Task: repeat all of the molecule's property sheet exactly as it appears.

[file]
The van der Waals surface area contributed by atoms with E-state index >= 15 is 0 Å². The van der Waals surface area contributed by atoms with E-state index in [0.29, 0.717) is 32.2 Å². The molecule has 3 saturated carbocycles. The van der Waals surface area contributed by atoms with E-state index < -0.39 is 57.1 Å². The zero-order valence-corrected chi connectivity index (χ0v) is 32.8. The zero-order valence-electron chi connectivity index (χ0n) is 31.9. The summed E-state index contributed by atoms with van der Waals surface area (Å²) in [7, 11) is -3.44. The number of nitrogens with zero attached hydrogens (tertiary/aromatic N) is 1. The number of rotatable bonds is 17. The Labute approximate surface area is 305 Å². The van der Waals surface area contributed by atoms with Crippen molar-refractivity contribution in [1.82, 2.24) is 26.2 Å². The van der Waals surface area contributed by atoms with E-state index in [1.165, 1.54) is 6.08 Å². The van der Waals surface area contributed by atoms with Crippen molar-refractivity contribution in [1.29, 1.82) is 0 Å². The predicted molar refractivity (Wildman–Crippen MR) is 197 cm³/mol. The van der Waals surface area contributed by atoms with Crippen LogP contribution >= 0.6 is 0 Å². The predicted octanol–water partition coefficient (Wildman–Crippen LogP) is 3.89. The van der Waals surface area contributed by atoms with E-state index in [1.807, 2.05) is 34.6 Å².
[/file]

The van der Waals surface area contributed by atoms with E-state index >= 15 is 0 Å². The van der Waals surface area contributed by atoms with E-state index in [0.29, 0.717) is 32.2 Å². The molecule has 3 saturated carbocycles. The van der Waals surface area contributed by atoms with E-state index < -0.39 is 57.1 Å². The zero-order valence-corrected chi connectivity index (χ0v) is 32.8. The zero-order valence-electron chi connectivity index (χ0n) is 31.9. The summed E-state index contributed by atoms with van der Waals surface area (Å²) in [7, 11) is -3.44. The number of nitrogens with zero attached hydrogens (tertiary/aromatic N) is 1. The number of rotatable bonds is 17. The Labute approximate surface area is 305 Å². The van der Waals surface area contributed by atoms with Crippen molar-refractivity contribution in [1.82, 2.24) is 26.2 Å². The van der Waals surface area contributed by atoms with E-state index in [1.165, 1.54) is 6.08 Å². The van der Waals surface area contributed by atoms with Crippen molar-refractivity contribution in [1.29, 1.82) is 0 Å². The predicted molar refractivity (Wildman–Crippen MR) is 197 cm³/mol. The van der Waals surface area contributed by atoms with Crippen LogP contribution >= 0.6 is 0 Å². The predicted octanol–water partition coefficient (Wildman–Crippen LogP) is 3.89. The van der Waals surface area contributed by atoms with E-state index in [1.807, 2.05) is 34.6 Å².